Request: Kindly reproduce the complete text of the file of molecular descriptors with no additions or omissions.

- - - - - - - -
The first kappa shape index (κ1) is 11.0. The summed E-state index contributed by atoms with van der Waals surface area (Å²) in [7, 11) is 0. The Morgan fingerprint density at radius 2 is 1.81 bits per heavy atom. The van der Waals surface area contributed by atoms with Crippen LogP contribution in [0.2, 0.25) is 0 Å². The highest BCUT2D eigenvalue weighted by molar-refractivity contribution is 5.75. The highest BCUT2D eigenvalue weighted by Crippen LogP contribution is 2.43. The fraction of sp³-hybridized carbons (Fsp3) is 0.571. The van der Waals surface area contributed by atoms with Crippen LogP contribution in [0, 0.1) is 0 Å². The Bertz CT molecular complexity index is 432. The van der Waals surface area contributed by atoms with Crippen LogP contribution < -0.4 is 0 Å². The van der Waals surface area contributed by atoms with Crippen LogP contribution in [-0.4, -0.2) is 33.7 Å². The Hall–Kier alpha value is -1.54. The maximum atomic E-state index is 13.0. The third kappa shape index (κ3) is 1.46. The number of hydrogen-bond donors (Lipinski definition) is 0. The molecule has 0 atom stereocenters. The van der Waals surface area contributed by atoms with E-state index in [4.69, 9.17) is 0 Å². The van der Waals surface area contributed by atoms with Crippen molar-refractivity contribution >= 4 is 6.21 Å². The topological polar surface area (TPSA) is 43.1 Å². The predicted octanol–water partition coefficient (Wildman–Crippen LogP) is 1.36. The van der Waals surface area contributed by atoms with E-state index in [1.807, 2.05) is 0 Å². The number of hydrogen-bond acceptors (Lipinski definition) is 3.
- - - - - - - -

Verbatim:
The first kappa shape index (κ1) is 11.0. The summed E-state index contributed by atoms with van der Waals surface area (Å²) in [7, 11) is 0. The Morgan fingerprint density at radius 2 is 1.81 bits per heavy atom. The van der Waals surface area contributed by atoms with Crippen LogP contribution in [0.2, 0.25) is 0 Å². The highest BCUT2D eigenvalue weighted by molar-refractivity contribution is 5.75. The highest BCUT2D eigenvalue weighted by Crippen LogP contribution is 2.43. The fraction of sp³-hybridized carbons (Fsp3) is 0.571. The van der Waals surface area contributed by atoms with Crippen LogP contribution in [0, 0.1) is 0 Å². The Bertz CT molecular complexity index is 432. The van der Waals surface area contributed by atoms with Crippen LogP contribution < -0.4 is 0 Å². The van der Waals surface area contributed by atoms with Crippen LogP contribution in [-0.4, -0.2) is 33.7 Å². The Hall–Kier alpha value is -1.54. The maximum atomic E-state index is 13.0. The third kappa shape index (κ3) is 1.46. The number of hydrogen-bond donors (Lipinski definition) is 0. The molecule has 0 atom stereocenters. The van der Waals surface area contributed by atoms with E-state index in [4.69, 9.17) is 0 Å². The van der Waals surface area contributed by atoms with Crippen molar-refractivity contribution >= 4 is 6.21 Å². The topological polar surface area (TPSA) is 43.1 Å². The predicted octanol–water partition coefficient (Wildman–Crippen LogP) is 1.36. The van der Waals surface area contributed by atoms with E-state index in [1.807, 2.05) is 0 Å². The number of hydrogen-bond acceptors (Lipinski definition) is 3.